This Research Changed AI Forever

This week's AI story

It seems like the last few years have been an absolute explosion in AI news. Hell, just 5 years ago, there might not have been a huge need for a newsletter like this one. But it feels as if every day, we get more and more news. Every week we get more and more developments. 

This week, Sam Altman (founder of OpenAI) stated that Chat GPT-4 is “the dumbest version of AI we will ever use again.” Considering how fast and how much that particular program has taken over, it's almost hard to believe. It's almost as hard to believe that one man’s research caused this boom. 

Jared Kaplan, a distinguished theoretical physicist at Johns Hopkins University, made a groundbreaking contribution to the field of AI in 2020. His research singlehandling ended one of the hottest debates in the field. He proved that there are no diminishing returns with information when training AI. In other words, the more information you can train it with, the better. This revelation has revolutionized the way we approach AI training. 

So, the only thing separating us from having the best version of AI is just data. 

Upon hearing Kaplan's research, every major tech company developing AI sprang into action. They went on a mission to gather as much information as possible. They started pulling data from Wikipedia, Reddit, and other publicly available sources. These companies were determined to provide their AI models with the best training data. If scaling were the issue, they would scale up as fast as possible.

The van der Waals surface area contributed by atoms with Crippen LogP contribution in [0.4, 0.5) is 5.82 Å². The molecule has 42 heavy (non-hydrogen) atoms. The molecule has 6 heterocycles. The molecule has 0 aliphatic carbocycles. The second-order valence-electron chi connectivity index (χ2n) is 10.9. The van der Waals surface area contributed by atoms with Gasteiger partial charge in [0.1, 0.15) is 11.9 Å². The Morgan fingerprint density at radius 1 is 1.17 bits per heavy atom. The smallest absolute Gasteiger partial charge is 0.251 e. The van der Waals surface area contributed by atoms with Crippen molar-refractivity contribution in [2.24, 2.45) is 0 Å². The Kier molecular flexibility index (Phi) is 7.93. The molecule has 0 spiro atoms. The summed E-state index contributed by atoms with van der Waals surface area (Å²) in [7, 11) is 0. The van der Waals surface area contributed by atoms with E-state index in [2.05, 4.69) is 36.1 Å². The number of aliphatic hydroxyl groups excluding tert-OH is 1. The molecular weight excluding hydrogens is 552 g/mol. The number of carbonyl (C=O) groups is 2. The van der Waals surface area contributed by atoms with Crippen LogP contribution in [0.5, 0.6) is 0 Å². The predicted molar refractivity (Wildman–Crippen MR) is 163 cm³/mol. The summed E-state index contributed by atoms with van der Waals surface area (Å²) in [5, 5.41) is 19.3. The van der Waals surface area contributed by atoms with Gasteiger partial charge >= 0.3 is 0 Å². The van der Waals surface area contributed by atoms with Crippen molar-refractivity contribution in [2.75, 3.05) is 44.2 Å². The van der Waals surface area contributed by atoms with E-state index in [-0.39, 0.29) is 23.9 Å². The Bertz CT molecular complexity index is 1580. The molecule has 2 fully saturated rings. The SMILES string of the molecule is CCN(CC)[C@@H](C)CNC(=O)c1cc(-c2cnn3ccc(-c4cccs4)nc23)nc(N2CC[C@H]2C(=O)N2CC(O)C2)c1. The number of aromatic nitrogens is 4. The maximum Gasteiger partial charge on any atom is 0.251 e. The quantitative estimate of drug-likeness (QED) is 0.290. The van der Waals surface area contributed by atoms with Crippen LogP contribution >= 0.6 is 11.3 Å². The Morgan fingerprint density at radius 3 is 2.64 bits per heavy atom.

While this strategy has worked well and has helped push AI to grow at this rapid pace, it does have one minor drawback. There is only so much data that is usable on the Internet without having to deal with copyright laws and intellectual property issues. Research from the Epoch Institute claims that these chatbots could be out of high-quality data by as early as 2026. 

And this is where things get both confusing and fascinating. The big three companies in the space—Google, Meta (the parent company of Facebook), and Open AI—started skating by rules and regulations to get their hands on that precious data, transcribing podcast episodes and YouTube videos and uploading copyrighted information to their datasets. 

Ultimately, we see that the major players are fine with lawsuits ( like the one Sarah Silverman has raised against Open AI) if they get more data. This is all because Jared Kaplin’s research showed that if you want better AI, you just need more data. 

Will we run out of data? Will there ever be a path forward for AI that isn’t going to stampede over copyright laws? Who knows. We do know that a research paper caused such a frenzy that data became the most precious resource in the world, and we might run out.


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